Australia's Home Affairs Minister Peter Dutton (third from right) talks with Catholic priest Shameera Rodrigo (left) during Dutton's visit to the bombed St. Sebastian's Church in Negombo on June 3. Easter Sunday suicide attacks targeting churches and luxury hotels killed 253 people in Sri Lanka on April 21. (Photo by Ishara S. Kodikara/AFP)
Catholic priests have filed a petition with the Supreme Court of Sri Lanka targeting the government for failing to act on warnings that could potentially have prevented the Easter Sunday bombings by Islamic extremists.
The priests have accused 13 public officials, including Prime Minister Ranil Wickremesinghe, of dereliction of duty and violating fundamental human rights, including Catholics' right to freely practice their religion.
A local group of radicals affiliated with the so-called Islamic State (IS) bombed three churches and three luxury hotels on April 21, killing 253 people and injuring more than 500.
Oblate Priest Father Ashok Stephen, attorney-at-law, said the Church was seeking justice for the victims and their bereaved families.
"People have been deprived of their right to life due to the negligence and failures of this administration and top security officials despite reports from India's intelligence service warning them of the risk," said Father Stephen, executive director of the Centre for Society and Religion.
"Thirteen people have been named in the petition, including the premier, and upper-echelon administrative and security officials such as the secretary to the president, the secretary for defense, the commanders of the three armed forces, the police inspector general, the State Intelligence Service and the attorney-general," he added.
Moreover, many children have been deprived of their parents and many parents had to watch their offspring die, the petition stated.
Many of the wounded are still receiving treatment at hospitals nationwide.
Apart from Father Stephen, the other two petitioners are Father Sarath Iddamalgoda, chairman of Janawaboda Kendraya — an agency that helps people to develop their potential through critical thinking and the ability to implement ideas — and Father Sherard Jayawardena, convener of the Christian Solidarity Movement.
They have accused the officials of infringing on some of the fundamental rights enshrined in Chapter 3 of Sri Lanka's 1978 constitution.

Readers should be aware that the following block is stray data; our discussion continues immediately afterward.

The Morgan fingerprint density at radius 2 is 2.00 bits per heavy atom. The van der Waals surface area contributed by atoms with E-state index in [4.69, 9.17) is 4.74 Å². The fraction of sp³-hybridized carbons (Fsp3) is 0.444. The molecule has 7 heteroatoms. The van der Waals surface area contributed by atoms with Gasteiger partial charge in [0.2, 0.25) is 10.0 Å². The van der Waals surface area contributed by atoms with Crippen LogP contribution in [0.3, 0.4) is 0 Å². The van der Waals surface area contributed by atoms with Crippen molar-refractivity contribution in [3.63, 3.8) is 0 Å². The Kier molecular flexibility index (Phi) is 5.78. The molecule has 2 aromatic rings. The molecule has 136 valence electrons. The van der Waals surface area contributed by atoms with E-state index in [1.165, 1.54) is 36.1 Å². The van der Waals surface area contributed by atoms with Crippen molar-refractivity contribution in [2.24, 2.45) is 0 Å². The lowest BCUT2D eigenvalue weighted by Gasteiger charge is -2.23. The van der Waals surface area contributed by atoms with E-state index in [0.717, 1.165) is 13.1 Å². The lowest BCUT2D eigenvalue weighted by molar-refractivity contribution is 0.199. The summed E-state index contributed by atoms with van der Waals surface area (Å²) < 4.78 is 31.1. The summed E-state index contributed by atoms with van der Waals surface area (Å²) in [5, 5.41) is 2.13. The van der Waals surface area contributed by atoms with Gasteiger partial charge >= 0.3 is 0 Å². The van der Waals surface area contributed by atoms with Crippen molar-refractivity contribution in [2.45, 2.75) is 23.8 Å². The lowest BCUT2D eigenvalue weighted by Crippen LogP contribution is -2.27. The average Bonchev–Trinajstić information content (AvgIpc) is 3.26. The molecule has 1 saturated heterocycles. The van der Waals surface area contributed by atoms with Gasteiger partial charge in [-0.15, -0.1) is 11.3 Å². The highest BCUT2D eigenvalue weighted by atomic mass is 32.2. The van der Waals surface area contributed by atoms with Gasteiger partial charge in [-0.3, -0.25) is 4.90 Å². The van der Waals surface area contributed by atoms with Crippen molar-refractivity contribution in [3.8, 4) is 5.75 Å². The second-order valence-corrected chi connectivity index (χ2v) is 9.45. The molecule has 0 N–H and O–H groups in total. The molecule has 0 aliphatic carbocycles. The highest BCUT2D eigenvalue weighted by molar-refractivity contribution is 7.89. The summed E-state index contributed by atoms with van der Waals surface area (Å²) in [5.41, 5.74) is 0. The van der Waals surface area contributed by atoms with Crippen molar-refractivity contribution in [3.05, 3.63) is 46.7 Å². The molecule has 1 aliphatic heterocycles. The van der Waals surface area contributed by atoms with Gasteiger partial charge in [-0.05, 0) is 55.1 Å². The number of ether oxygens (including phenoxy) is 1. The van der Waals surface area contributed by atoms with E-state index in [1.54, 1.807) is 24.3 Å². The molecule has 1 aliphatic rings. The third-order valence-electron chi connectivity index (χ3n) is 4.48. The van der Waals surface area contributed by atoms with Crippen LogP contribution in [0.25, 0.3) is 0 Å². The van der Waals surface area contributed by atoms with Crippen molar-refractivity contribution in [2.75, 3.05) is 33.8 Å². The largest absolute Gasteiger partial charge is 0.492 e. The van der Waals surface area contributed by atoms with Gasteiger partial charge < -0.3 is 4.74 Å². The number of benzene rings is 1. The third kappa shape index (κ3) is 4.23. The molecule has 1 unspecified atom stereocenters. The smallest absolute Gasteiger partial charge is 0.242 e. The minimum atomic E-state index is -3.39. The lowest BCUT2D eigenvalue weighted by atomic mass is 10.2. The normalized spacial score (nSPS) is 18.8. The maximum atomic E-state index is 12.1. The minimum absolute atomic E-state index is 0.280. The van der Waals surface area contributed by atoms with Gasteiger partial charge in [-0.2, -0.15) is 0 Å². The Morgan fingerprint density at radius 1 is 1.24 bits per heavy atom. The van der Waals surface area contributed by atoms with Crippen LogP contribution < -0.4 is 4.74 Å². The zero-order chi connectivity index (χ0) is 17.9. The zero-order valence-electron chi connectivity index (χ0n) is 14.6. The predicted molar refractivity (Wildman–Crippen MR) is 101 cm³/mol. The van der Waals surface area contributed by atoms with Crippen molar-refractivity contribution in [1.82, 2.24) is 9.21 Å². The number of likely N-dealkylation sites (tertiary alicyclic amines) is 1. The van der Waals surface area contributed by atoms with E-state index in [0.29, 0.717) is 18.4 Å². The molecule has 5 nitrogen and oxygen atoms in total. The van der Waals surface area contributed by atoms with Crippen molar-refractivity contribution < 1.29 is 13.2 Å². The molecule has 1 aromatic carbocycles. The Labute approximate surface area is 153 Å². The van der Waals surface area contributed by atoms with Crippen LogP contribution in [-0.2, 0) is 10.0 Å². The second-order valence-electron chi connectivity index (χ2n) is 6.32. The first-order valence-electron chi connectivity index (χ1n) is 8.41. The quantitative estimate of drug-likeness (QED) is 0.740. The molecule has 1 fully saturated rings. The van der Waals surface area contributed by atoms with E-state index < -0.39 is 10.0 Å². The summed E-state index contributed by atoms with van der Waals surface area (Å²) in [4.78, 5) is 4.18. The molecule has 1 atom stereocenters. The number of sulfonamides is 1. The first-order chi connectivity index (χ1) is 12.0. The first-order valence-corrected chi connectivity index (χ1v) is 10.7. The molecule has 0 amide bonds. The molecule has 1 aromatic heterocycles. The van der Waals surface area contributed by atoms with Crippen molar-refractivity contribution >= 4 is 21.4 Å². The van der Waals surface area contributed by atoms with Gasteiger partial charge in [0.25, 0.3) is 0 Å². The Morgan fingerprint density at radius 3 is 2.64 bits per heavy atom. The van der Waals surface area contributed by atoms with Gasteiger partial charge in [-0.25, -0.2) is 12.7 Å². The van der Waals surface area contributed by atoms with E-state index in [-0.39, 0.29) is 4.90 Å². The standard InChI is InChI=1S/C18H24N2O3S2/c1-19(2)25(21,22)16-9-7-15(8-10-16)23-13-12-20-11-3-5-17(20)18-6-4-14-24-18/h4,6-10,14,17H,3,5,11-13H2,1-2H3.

These include the right to not be subjected to cruel and inhuman treatment, the right of equality before the law, equal protection under the law, freedom of speech and expression, and freedom of peaceful assembly.
It also states that Sri Lankan citizens are guaranteed the right to freely manifest their religion or belief in worship, observance, practice and teaching.
Father Sarath Iddamalgoda said the families of those who were injured in, or served as witnesses to, the Easter attacks have been heavily traumatized, which will take them years to recover from.
"The nation and public have had to face a number of social and economic consequences that have seriously affected many communities," said Father Iddamalgoda, a human rights defender.
The petitioners also stated that, to the best of their knowledge, the Catholic, Protestant and Evangelical churches were not warned of any impending attack or asked to take any precautions. They made the same claim for the tourist hotels that were hit.
According to their petition, which followed media reports making the same allegations, New Delhi warned Sri Lanka's intelligence agencies on April 4 and April 11 that an attack was imminent.
Sri Lanka's police inspector general also reportedly said in a letter dated April 9 — 12 days before the bombings — that local security agencies had been forewarned of such a security threat.
Citing Article 4(b) of the charter, the petition stated: "It is a fundamental proposition that the state is bound to secure the security and safety of the public as a paramount duty. The protection of its citizens is part of the public trust vested in those governing the people of Sri Lanka."
This includes warning the public of any serious threat to their safety or wellbeing, it noted.
It accused at least one of the 13 officials of dereliction of duty and said the government's failure to take the appropriate safety precautions made it subject to criminal liability and negligence for the deaths that resulted.
Father Iddamalgoda, citing Article 126(4) of the constitution, said the state was not only morally but also legally bound to compensate the victims and their families as well as pay reparations for damaged properties.